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World Cup only benefits outsiders, say Brazil protesters

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Story highlights

Protesters and police have battled each other in some Brazilian cities

The protests, sparked by a rise in bus fares, point to deeper discontent

Some protesters say they are unhappy at the cost of next year's World Cup

FIFA president Sepp Blatter booed by crowd at opening ceremony for Confederations Cup

Editor’s Note: James Montague is the author of When Friday Comes: Football, War and Revolution in the Middle East (deCoubertin Books). He is in Brazil for the Confederations Cup. Follow him @JamesPiotr

Belo Horizonte, Brazil CNN —  

At 11 pm, the tired and the injured gathered in Belo Horizonte for one last expression of discontent.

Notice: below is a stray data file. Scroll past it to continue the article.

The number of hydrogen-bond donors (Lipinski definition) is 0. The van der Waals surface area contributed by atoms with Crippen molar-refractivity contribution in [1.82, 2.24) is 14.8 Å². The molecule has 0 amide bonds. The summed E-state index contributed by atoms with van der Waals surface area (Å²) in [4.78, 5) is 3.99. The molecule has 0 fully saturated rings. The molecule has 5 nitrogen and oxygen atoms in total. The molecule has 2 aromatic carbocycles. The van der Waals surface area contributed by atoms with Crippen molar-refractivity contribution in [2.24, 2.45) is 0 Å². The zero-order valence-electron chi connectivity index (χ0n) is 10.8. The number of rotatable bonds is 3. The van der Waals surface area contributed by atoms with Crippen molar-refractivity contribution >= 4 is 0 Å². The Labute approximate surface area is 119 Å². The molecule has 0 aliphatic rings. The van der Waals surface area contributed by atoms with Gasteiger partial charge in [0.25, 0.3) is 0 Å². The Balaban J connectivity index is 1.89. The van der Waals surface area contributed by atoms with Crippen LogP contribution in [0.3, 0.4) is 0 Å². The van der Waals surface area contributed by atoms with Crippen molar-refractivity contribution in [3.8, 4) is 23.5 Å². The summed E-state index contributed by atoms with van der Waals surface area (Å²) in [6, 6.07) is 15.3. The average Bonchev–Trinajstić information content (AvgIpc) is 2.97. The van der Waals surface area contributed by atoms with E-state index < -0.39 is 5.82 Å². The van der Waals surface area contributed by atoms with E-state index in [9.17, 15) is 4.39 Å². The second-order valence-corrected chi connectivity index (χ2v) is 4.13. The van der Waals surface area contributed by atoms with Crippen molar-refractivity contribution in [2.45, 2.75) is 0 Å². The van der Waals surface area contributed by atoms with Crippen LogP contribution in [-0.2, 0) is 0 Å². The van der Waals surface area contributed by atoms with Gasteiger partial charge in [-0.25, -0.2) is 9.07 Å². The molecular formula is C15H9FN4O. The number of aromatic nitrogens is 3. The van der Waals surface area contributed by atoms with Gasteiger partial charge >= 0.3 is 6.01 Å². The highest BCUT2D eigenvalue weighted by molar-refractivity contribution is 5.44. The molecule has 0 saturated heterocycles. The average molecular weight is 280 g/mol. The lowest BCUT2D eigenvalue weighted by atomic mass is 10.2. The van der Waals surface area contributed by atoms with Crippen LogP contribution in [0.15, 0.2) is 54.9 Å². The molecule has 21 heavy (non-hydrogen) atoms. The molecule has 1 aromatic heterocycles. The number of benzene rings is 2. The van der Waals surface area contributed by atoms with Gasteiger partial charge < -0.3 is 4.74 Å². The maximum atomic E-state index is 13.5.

More than a thousand sat in Praca Sete de Setembro, a square in the center of the city, chanting against the government and the police. But they weren’t the crowd’s only enemy. A sign hung from a nearby balcony. It read: “Anti Copa.” On the pavement the words “A FIFA é Foda” had been painted: “F*** You, FIFA,” in Portuguese. The roads had been blocked off by the military police, who watched the protesters from afar. A bank of police horses chewed on piles of hay left for them on the road.

Daniel Sanabria, a technician in his 20s, stood nearby cradling his arm, an ice pack on top of a bloody bandage. He peeled it off to reveal an ugly red welt on his left hand. “A bullet,” he explained.